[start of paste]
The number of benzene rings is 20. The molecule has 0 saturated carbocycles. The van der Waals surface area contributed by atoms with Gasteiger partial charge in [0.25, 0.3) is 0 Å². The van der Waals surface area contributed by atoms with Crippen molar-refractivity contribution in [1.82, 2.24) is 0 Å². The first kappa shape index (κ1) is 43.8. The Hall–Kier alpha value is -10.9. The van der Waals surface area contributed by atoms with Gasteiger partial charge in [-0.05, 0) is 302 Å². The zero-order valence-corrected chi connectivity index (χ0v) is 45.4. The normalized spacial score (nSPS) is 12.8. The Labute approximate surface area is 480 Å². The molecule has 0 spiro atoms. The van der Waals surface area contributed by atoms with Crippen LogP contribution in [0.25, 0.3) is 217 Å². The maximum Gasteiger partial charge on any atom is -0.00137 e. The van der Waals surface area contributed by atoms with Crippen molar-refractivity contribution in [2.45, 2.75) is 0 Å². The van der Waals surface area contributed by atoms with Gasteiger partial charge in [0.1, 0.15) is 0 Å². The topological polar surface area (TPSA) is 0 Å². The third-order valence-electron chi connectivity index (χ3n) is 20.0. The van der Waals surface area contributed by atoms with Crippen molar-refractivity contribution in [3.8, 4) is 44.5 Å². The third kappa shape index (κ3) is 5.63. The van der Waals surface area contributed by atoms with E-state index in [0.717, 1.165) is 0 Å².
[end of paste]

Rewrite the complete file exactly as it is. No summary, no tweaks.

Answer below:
The number of benzene rings is 20. The molecule has 0 saturated carbocycles. The van der Waals surface area contributed by atoms with Gasteiger partial charge in [0.25, 0.3) is 0 Å². The van der Waals surface area contributed by atoms with Crippen molar-refractivity contribution in [1.82, 2.24) is 0 Å². The first kappa shape index (κ1) is 43.8. The Hall–Kier alpha value is -10.9. The van der Waals surface area contributed by atoms with Gasteiger partial charge in [-0.05, 0) is 302 Å². The zero-order valence-corrected chi connectivity index (χ0v) is 45.4. The normalized spacial score (nSPS) is 12.8. The Labute approximate surface area is 480 Å². The molecule has 0 spiro atoms. The van der Waals surface area contributed by atoms with Crippen LogP contribution in [0.25, 0.3) is 217 Å². The maximum Gasteiger partial charge on any atom is -0.00137 e. The van der Waals surface area contributed by atoms with Crippen molar-refractivity contribution in [2.45, 2.75) is 0 Å². The van der Waals surface area contributed by atoms with Gasteiger partial charge in [0.1, 0.15) is 0 Å². The topological polar surface area (TPSA) is 0 Å². The third-order valence-electron chi connectivity index (χ3n) is 20.0. The van der Waals surface area contributed by atoms with Crippen molar-refractivity contribution in [3.8, 4) is 44.5 Å². The third kappa shape index (κ3) is 5.63. The van der Waals surface area contributed by atoms with E-state index in [0.717, 1.165) is 0 Å².